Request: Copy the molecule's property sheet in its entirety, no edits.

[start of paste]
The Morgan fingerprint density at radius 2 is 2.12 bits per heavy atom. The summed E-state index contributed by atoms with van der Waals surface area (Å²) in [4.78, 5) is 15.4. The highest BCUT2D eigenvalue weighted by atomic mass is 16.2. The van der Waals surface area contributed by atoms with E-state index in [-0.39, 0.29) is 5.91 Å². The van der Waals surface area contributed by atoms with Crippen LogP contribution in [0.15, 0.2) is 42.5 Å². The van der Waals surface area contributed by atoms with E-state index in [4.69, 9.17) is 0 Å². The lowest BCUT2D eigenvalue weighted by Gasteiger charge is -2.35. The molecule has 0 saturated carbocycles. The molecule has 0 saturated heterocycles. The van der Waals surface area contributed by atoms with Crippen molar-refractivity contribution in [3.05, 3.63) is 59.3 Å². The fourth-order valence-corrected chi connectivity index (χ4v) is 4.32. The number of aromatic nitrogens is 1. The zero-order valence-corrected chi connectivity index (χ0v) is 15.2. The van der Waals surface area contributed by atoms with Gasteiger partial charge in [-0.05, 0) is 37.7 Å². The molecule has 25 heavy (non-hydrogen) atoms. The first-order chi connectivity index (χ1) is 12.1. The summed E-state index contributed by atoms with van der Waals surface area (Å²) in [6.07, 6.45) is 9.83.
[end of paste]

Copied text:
The Morgan fingerprint density at radius 2 is 2.12 bits per heavy atom. The summed E-state index contributed by atoms with van der Waals surface area (Å²) in [4.78, 5) is 15.4. The highest BCUT2D eigenvalue weighted by atomic mass is 16.2. The van der Waals surface area contributed by atoms with E-state index in [-0.39, 0.29) is 5.91 Å². The van der Waals surface area contributed by atoms with Crippen LogP contribution in [0.15, 0.2) is 42.5 Å². The van der Waals surface area contributed by atoms with E-state index in [4.69, 9.17) is 0 Å². The lowest BCUT2D eigenvalue weighted by Gasteiger charge is -2.35. The molecule has 0 saturated carbocycles. The molecule has 0 saturated heterocycles. The van der Waals surface area contributed by atoms with Crippen molar-refractivity contribution in [3.05, 3.63) is 59.3 Å². The fourth-order valence-corrected chi connectivity index (χ4v) is 4.32. The number of aromatic nitrogens is 1. The zero-order valence-corrected chi connectivity index (χ0v) is 15.2. The van der Waals surface area contributed by atoms with Gasteiger partial charge in [-0.05, 0) is 37.7 Å². The molecule has 25 heavy (non-hydrogen) atoms. The first-order chi connectivity index (χ1) is 12.1. The summed E-state index contributed by atoms with van der Waals surface area (Å²) in [6.07, 6.45) is 9.83.